Fisher & Phillips LLP attorneys are not only well equipped to assist employers in developing or updating safety and health management programs for employees working domestically, but can also assist employers who are sending employees to work abroad –something that is becoming the norm rather than the exception for United States employers.
Often times, employers tend to focus solely on their duty of care obligations to their employees domestically. Employers, however, would be remiss not to focus on their duty of care to their employees abroad. The bottom line is that employers need to be familiar with and sufficiently address the issues facing their workers who travel and/or perform work abroad. Understanding the legal obligations and preventing the risks associated with employee foreign travel and work assignments is imperative for employers, exclusive of size and industry.
Workplace health and safety is a paramount concern in the United States, as evidenced by the Occupational Safety and Health Administration Act of 1970 (“OSHA”) and workers’ compensation laws. OSHA establishes the primary standards for workplace health and safety and a general duty of care. OSHA’s main focus is on preventing workplace injuries by imposing obligations upon employers to maintain a safe work environment. On the other hand, workers’ compensation laws impose responsibilities on an employer to financially compensate an employee who actually suffers an injury or occupational disease in the course of employment. Although costly and constantly evolving, OSHA and the workers’ compensation system at least provide some level of certainty to an employer regarding its financial and legal responsibilities when an employee is injured, contracts an illness, or dies on the job.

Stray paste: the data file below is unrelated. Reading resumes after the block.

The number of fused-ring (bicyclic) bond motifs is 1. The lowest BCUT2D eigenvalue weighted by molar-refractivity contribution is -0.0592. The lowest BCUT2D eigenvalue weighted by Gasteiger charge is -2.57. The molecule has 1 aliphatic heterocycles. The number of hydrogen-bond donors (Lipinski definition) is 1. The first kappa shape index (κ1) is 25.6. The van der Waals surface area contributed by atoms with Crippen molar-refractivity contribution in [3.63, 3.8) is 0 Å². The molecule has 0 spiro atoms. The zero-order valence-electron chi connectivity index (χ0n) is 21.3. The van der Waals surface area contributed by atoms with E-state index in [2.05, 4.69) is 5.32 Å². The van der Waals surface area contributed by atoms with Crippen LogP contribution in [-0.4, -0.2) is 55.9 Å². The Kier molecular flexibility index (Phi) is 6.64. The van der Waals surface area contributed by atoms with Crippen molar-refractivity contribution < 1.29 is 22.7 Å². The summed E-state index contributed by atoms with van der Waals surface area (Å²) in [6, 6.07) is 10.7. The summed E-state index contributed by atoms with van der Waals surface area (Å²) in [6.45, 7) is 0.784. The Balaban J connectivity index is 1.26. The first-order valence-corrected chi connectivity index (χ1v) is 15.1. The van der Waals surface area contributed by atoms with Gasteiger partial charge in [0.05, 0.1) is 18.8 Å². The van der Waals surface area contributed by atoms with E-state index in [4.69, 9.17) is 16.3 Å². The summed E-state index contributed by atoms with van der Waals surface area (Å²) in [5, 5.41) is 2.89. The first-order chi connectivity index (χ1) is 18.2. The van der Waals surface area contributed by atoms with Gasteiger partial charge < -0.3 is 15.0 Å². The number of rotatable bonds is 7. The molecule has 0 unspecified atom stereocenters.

Once a United States employee steps outside of the United States borders, however, employers find themselves outside the confines of these commonly understood and applied protections and laws. The result is that an employer finds itself subject to a negligence claim with virtually no level of certainty with respect to liability and damages.
The recent increased emphasis on the duty of care and the idea that an employer is responsible for the health, safety, security, and well-being of its globally mobile employees has proved to a daunting and scary concept for employers to comprehend. To mitigate risks and provide some level of certainty, employers should strive to understand its legal obligations and to mitigate its liability risk through a travel risk management plan that involves assessing company-specific risks and developing policies and procedures, communicating to and training of employees, and documenting and analyzing incidents.
To learn more about employer best practices and drafting a travel risk management plan, please see the following article entitled “Legal Perspective on the Health, Safety & Security Responsibilities for US Mobile Workforce,” which can be found here. The article was published in partnership with the International SOS Foundation and the American College of Occupational and Environmental Medicine.
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